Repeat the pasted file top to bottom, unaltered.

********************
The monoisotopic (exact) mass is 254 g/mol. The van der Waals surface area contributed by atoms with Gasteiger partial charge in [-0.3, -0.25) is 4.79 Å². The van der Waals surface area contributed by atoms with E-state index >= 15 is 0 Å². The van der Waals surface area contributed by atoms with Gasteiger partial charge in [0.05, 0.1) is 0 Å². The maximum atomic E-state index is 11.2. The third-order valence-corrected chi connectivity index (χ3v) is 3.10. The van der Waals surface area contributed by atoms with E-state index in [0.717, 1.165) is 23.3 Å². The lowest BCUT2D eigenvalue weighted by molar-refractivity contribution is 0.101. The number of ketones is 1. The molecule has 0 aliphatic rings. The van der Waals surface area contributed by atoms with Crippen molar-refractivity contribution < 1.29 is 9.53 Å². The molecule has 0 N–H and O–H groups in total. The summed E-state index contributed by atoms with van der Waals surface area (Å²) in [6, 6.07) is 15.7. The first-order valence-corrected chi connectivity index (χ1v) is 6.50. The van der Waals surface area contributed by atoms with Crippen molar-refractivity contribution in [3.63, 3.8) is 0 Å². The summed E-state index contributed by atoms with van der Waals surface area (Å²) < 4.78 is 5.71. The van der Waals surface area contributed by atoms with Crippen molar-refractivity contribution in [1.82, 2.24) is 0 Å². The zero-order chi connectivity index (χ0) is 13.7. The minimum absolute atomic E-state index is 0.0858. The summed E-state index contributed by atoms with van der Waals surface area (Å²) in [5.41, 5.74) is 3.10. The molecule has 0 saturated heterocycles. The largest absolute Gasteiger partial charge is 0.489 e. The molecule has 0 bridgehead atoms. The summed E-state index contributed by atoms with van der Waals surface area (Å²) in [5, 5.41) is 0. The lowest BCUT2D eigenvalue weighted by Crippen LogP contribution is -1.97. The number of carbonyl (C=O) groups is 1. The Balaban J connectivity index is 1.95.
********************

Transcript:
The monoisotopic (exact) mass is 254 g/mol. The van der Waals surface area contributed by atoms with Gasteiger partial charge in [-0.3, -0.25) is 4.79 Å². The van der Waals surface area contributed by atoms with E-state index >= 15 is 0 Å². The van der Waals surface area contributed by atoms with Gasteiger partial charge in [0.05, 0.1) is 0 Å². The maximum atomic E-state index is 11.2. The third-order valence-corrected chi connectivity index (χ3v) is 3.10. The van der Waals surface area contributed by atoms with E-state index in [0.717, 1.165) is 23.3 Å². The lowest BCUT2D eigenvalue weighted by molar-refractivity contribution is 0.101. The number of ketones is 1. The molecule has 0 aliphatic rings. The van der Waals surface area contributed by atoms with Crippen molar-refractivity contribution < 1.29 is 9.53 Å². The molecule has 0 N–H and O–H groups in total. The summed E-state index contributed by atoms with van der Waals surface area (Å²) in [6, 6.07) is 15.7. The first-order valence-corrected chi connectivity index (χ1v) is 6.50. The van der Waals surface area contributed by atoms with Crippen molar-refractivity contribution in [3.63, 3.8) is 0 Å². The summed E-state index contributed by atoms with van der Waals surface area (Å²) < 4.78 is 5.71. The van der Waals surface area contributed by atoms with Crippen molar-refractivity contribution in [1.82, 2.24) is 0 Å². The zero-order chi connectivity index (χ0) is 13.7. The minimum absolute atomic E-state index is 0.0858. The summed E-state index contributed by atoms with van der Waals surface area (Å²) in [5.41, 5.74) is 3.10. The molecule has 0 saturated heterocycles. The largest absolute Gasteiger partial charge is 0.489 e. The molecule has 0 bridgehead atoms. The summed E-state index contributed by atoms with van der Waals surface area (Å²) in [5, 5.41) is 0. The lowest BCUT2D eigenvalue weighted by Crippen LogP contribution is -1.97. The number of carbonyl (C=O) groups is 1. The Balaban J connectivity index is 1.95.